This Amazfit GTR 3 Pro is a well made watch. The imposing (46 x 46 x 10.7 cm) and rather heavy (32 g) aluminum case is a success. First of all, it benefits from a gorgeous 1.45-inch AMOLED screen displaying a resolution of 480 x 480 pixels at 331 dpi. When used, it is bright enough to be read in direct sunlight and dimmed enough to not dazzle your eyes in the dark. Its good tactile reactivity is also noticeable. This screen is the main highlight of the GTR 3 Pro.
There are two buttons on the right edge of the case. The top button also acts as a rotary crown for menu navigation, much like the Apple Watch. Although it only has a press function, the bottom button can also be rotated like a crown. A small error in ergonomics that affects the perceived quality.
The Amazfit GTR3 Pro case is certified water resistant up to 5 ATM. This means that it will survive a swimming session, but will be damaged by diving too hard, usually when surfing or when falling from a jet ski. Lastly, the fluoroelastomer watch band wears well and does not irritate the skin even when wet.
If this GTR 3 Pro boasts a competitive datasheet, the interface isn’t quite as convincing. However, everything was done to make the experience a success.
With two buttons and a touch screen, navigation is easy. To access the main menu, simply press the top button. As in the TizenOS system of the great era, this is a list menu. The user can navigate it with a finger or turn the crown of the top pusher. To confirm the choice, you must click on the plate. The same to return to the previous screen: you will be asked to swipe from the left edge of the screen to the other end of the screen. Movement inspired by iOS and Apple WatchOS. When navigating through the menu, pressing the top button returns you to a watch face that displays the time and the extensions you have selected. We also have a choice of ten watch faces set by default on the wrist. However, a much larger catalog can be accessed through the smartphone app.
The bottom button is presented as a shortcut to the physical activity start menu. The most recently recorded sports are placed at the top of the list, allowing you to start a session very quickly. Please note that once in this menu, the bottom clock button becomes useless. Its function is unique. Luckily, if you’re not that interested in sports, it can be reconfigured to be used as a shortcut to any other menu on a connected watch. The display of heart rate, sleep, music played and even the position of the moon and sun are available with one click according to the user’s preferences.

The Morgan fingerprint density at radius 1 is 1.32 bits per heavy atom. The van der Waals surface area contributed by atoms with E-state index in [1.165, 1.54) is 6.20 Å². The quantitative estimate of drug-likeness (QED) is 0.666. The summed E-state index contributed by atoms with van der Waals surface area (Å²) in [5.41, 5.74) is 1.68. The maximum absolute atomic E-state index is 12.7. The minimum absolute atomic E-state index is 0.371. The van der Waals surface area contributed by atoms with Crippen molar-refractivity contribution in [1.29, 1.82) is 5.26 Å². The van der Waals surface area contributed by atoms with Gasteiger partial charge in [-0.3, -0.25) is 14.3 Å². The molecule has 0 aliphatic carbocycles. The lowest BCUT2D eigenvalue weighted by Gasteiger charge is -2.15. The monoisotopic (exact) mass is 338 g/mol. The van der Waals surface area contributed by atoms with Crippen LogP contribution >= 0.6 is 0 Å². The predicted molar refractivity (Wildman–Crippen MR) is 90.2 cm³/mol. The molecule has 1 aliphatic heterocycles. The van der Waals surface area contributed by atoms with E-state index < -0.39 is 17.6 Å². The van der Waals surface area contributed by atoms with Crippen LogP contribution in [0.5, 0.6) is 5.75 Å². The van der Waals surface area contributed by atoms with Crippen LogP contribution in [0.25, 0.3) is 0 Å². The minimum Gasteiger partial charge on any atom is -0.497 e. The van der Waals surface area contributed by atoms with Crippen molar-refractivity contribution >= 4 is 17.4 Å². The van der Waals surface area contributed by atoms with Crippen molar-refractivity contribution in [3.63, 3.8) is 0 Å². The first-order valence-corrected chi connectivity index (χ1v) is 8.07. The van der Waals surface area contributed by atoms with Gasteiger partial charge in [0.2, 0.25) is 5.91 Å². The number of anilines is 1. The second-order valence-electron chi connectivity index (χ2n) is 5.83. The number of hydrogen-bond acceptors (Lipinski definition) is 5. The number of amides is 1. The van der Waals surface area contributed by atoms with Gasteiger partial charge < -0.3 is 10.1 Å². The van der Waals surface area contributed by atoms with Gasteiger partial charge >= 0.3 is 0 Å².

While the main menu stretches for miles (with 17 default choices), the GTR3 Pro doesn’t allow that much action on the wrist. In addition to triggering physical activity and accessing recording history, the watch provides access to all the measurements collected on the wrist, such as heart rate, blood oxygen saturation, sleep monitoring or stress levels. You can also access his notifications, listened to music, view his calendar, start the chronograph, timer and perform breathing exercises. Equipped with a speaker and microphone, the GTR 3 Pro is capable of recording voice notes and even making phone calls. Fortunately, the speaker is powerful enough to hear in urban environments. Finally, the Alexa voice assistant is also present in the game.
In terms of settings, Amazfit offers a lot of things. Do Not Disturb or Screen Always On modes are fully programmable. You can also adjust the screen backlight manually or adjust the vibration. What’s more, for the most athletic, we recommend activating the “always-on screen” mode during exercise. Without it, you will often be staring at a black screen. As beautiful as it is, this GTR 3 Pro’s panels take at least two seconds to light up when it’s in standby mode. At full effort, it quickly becomes frustrating.
Thanks to the 1.45-inch diagonal and the air interface, notifications are displayed without problems. The logos of the various apps are well displayed, clearly indicating the source when the watch recognizes it. When it is not, a logo is displayed that says “Application”. Then it is necessary to draw a conclusion on the meaning of the notification, what is its source. It’s not always obvious.